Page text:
In fact, Clare decided all these years later, as she watched her beloved, sand-covered children play and anticipated their next careless brush with disaster, most mothers were much more like lobsters than selkies—lobsters who willingly climb into deep-sea pots, then realize there’s no backing out. She recognized that her simile was sloppy, that it would not hold up past the lobster pot to the actual cooking vessel without thoroughly disparaging motherhood and its many joys, but the basic comparison pleased her: The panic of an entrapped lobster could be no wilder than the alarm of a brand new mother. Not much fairytale potential in that story, of course—“The Fairly-Large Maternal Lobster.” Clare pictured a Disney heroine, her long-lashed eyes on stalks . . .

Wait, no daydreaming: She’d lost track of the little boys again. Not down in the water, not on the rocks . . . Phew, they were just a few yards in front of her, over to her left, digging holes and tunnels for a shrimp (hermit crab?) metropolis. Terence had condescended to join them, discarding his library book face down in the sand. (No, kids didn’t think at all.) Clare was tempted to suggest that the boys move down to damper sand so they wouldn’t have to dig so deep to reach water, but resisted managing their fun. She couldn’t refrain, however, from reciting,

When I was down beside the sea,

A wooden spade they gave to me,

To dig the sandy shore.

She shook off thoughts of delicate, tubercular Robert Louis Stevenson, and how his mother must have worried. Her own sturdy boys gripped their plastic shovels tightly and regarded her with pained politeness for two seconds before resuming their excavation.

Not for the first time, she wished that her children preferred a good poem to Goosebumps. Tonight, she’d read them that beautifully-illustrated A Child’s Garden of Verses, cover to cover. That is, if she could find it in their messy bedrooms. Yesterday, she’d found crushed saltines and a dirty sock, flat and stiff as a pressed flower, inside the Monopoly box . . . Oh, sheesh, now she was fussing about housework at the beach. Pathetic: “Shall I make them clean their rooms? Do I dare to eat a peach? I wear a sunblock swimsuit, and scold kids on the beach . . .”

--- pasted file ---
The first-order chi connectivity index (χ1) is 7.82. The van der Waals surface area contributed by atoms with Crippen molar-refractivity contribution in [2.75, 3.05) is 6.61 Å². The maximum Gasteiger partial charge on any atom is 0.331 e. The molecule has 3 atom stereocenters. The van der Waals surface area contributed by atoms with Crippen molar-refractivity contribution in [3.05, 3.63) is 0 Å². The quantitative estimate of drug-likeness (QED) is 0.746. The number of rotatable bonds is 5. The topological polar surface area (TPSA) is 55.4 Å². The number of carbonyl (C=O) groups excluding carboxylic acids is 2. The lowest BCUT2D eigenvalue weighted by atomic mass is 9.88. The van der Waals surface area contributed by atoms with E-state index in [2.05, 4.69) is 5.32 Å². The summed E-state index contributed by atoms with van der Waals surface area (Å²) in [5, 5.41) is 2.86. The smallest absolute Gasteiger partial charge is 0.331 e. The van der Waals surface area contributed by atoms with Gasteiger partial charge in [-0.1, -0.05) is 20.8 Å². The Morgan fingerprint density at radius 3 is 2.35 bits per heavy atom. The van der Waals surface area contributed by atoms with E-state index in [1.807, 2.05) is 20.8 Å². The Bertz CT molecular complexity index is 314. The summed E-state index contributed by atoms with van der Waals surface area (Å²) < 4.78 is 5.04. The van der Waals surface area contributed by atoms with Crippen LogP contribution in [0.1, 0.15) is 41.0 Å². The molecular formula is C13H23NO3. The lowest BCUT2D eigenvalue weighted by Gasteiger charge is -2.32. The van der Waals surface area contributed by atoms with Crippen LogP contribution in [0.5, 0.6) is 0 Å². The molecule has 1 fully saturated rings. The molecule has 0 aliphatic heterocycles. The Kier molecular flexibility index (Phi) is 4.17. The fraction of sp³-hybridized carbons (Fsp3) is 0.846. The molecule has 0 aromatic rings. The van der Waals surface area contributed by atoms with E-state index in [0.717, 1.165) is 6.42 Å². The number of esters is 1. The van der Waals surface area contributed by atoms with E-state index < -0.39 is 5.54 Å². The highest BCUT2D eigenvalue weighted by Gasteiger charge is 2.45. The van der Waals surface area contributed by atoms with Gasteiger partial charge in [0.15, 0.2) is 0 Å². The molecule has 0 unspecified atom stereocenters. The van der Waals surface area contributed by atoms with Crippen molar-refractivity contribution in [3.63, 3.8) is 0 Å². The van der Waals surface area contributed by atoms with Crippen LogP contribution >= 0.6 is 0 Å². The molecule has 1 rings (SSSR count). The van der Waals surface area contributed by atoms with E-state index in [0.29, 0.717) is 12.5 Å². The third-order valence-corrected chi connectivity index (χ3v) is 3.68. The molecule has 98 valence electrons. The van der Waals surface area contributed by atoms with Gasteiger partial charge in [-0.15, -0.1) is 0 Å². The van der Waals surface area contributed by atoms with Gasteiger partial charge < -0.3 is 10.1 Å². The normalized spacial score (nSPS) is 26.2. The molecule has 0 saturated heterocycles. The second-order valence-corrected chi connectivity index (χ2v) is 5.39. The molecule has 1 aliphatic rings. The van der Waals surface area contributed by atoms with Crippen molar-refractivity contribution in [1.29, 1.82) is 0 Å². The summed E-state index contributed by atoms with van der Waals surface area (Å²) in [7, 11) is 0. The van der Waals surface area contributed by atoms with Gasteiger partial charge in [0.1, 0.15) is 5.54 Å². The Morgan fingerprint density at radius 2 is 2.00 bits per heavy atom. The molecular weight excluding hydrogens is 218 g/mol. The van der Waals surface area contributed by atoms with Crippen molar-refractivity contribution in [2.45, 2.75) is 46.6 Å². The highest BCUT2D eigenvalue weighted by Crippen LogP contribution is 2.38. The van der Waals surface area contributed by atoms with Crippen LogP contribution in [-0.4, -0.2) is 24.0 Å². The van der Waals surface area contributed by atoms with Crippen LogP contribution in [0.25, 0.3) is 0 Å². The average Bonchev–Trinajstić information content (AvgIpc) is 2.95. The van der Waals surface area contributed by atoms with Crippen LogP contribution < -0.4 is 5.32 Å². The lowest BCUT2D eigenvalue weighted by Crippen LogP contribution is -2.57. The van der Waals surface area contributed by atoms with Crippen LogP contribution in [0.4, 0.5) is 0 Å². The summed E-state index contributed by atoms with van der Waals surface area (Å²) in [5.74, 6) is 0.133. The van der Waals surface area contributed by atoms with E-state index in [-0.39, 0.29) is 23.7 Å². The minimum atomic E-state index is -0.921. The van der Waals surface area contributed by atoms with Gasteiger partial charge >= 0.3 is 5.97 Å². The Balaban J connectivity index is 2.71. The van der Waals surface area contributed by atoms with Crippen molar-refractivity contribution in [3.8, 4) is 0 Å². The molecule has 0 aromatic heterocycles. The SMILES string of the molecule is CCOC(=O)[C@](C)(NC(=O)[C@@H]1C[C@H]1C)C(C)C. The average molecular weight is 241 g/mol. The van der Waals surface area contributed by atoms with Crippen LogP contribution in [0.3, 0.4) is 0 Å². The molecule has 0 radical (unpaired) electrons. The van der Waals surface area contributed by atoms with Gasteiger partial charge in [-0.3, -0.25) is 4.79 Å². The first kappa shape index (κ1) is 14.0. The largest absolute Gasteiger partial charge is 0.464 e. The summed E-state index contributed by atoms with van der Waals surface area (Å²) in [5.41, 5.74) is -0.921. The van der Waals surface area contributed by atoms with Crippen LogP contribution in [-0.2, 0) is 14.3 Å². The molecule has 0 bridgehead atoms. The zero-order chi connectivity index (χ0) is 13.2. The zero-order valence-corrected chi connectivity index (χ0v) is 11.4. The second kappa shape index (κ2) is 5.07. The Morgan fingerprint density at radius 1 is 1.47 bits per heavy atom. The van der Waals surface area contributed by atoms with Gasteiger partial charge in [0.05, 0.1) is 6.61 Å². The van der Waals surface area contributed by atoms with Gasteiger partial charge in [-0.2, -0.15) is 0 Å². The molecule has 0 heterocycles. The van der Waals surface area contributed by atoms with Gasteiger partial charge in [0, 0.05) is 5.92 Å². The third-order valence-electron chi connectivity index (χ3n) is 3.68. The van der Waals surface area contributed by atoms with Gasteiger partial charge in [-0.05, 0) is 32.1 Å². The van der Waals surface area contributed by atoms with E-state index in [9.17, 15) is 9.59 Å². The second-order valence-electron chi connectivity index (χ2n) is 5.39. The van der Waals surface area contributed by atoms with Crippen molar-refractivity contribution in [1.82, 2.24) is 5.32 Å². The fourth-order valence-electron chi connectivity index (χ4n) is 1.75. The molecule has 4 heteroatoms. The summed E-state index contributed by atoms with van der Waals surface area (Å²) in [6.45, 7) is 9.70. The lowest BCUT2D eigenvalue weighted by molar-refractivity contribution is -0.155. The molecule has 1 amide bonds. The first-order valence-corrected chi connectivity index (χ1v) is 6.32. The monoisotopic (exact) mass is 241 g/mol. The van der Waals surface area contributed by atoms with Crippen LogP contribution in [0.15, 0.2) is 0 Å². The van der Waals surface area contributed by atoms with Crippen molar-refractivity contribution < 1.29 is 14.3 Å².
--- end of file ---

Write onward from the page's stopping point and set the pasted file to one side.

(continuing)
Where the heck was her husband? Clare opened another bottle of water and poured some down the back of her neck. He needed to hurry up, or she’d really get angry. What had that “2-minute Yoga” article suggested? Inhale through the right nostril, exhale through the left. Yeah, and then inhale through the left . . . That low-tide smell of atomized fish and sun-warmed seaweed surely healed stress . . . Which nostril was she on?

Ocean sounds were supposed to be soothing, too. Wasn’t the Nature Store’s meditation rack full of Beach Sound CDs? But although crashing waves and distant seagull cries might lull some people into a tranquil state—or an unmotivated teenage lifeguard into REMs—Clare tuned into the precise beach frequencies scrupulously deleted from those CDs. Even with the boys safe beside her, and Katie clearly visible, Clare found herself needlessly starting at every shrill yelp from well-supervised toddlers at the water’s edge. She noticed a group of rough boys in the water, screaming mechanically, “Marco . . . Polo . . .You cheat! . . . You suck!” Where were their mothers? Wait: Wasn’t that huge one ducking his friend’s head underwater too long? One Mississippi, two Mississippi . . . Clare gripped the arms of her chair, poised to spring to the rescue, just as the bully released his sputtering victim. God forbid the drowsy lifeguard prevent them from killing each other!

Finally, here came her husband—almost an hour late. And look: He had several sections of the Sunday paper under his arm. He clearly expected to relax.